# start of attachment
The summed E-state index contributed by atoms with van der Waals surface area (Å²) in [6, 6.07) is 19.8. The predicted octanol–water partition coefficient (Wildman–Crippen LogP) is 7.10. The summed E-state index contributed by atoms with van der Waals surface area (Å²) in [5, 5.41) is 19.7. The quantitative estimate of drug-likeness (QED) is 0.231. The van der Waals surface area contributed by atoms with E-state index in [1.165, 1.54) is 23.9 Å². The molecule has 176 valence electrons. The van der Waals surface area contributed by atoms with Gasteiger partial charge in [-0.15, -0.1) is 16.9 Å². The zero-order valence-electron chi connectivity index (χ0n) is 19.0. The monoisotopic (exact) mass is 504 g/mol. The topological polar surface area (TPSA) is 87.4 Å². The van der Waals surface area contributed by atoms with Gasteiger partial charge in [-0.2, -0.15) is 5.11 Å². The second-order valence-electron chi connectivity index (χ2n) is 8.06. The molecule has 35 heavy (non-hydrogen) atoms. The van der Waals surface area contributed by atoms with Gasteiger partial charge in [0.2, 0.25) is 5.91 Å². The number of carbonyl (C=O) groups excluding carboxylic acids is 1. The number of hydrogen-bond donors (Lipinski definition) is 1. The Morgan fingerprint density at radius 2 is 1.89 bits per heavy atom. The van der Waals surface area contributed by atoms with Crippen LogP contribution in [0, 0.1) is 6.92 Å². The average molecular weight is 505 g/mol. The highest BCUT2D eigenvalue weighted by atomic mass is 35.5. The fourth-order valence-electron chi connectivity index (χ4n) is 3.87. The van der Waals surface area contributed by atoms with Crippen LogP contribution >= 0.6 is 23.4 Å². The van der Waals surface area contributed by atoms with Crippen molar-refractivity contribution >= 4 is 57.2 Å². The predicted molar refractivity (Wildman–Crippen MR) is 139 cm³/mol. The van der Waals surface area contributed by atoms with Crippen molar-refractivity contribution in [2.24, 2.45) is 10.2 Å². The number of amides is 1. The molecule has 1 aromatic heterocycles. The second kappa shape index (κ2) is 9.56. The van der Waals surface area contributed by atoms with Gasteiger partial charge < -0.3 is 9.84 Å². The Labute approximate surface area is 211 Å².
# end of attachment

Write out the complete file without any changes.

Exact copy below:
The summed E-state index contributed by atoms with van der Waals surface area (Å²) in [6, 6.07) is 19.8. The predicted octanol–water partition coefficient (Wildman–Crippen LogP) is 7.10. The summed E-state index contributed by atoms with van der Waals surface area (Å²) in [5, 5.41) is 19.7. The quantitative estimate of drug-likeness (QED) is 0.231. The van der Waals surface area contributed by atoms with E-state index in [1.165, 1.54) is 23.9 Å². The molecule has 176 valence electrons. The van der Waals surface area contributed by atoms with Gasteiger partial charge in [-0.15, -0.1) is 16.9 Å². The zero-order valence-electron chi connectivity index (χ0n) is 19.0. The monoisotopic (exact) mass is 504 g/mol. The topological polar surface area (TPSA) is 87.4 Å². The van der Waals surface area contributed by atoms with Gasteiger partial charge in [-0.2, -0.15) is 5.11 Å². The second-order valence-electron chi connectivity index (χ2n) is 8.06. The molecule has 35 heavy (non-hydrogen) atoms. The van der Waals surface area contributed by atoms with Gasteiger partial charge in [0.2, 0.25) is 5.91 Å². The number of carbonyl (C=O) groups excluding carboxylic acids is 1. The number of hydrogen-bond donors (Lipinski definition) is 1. The Morgan fingerprint density at radius 2 is 1.89 bits per heavy atom. The van der Waals surface area contributed by atoms with Crippen LogP contribution in [0, 0.1) is 6.92 Å². The average molecular weight is 505 g/mol. The highest BCUT2D eigenvalue weighted by atomic mass is 35.5. The fourth-order valence-electron chi connectivity index (χ4n) is 3.87. The van der Waals surface area contributed by atoms with Crippen LogP contribution >= 0.6 is 23.4 Å². The van der Waals surface area contributed by atoms with Crippen molar-refractivity contribution >= 4 is 57.2 Å². The predicted molar refractivity (Wildman–Crippen MR) is 139 cm³/mol. The van der Waals surface area contributed by atoms with Crippen molar-refractivity contribution in [2.24, 2.45) is 10.2 Å². The number of amides is 1. The molecule has 1 aromatic heterocycles. The second kappa shape index (κ2) is 9.56. The van der Waals surface area contributed by atoms with Gasteiger partial charge < -0.3 is 9.84 Å². The Labute approximate surface area is 211 Å².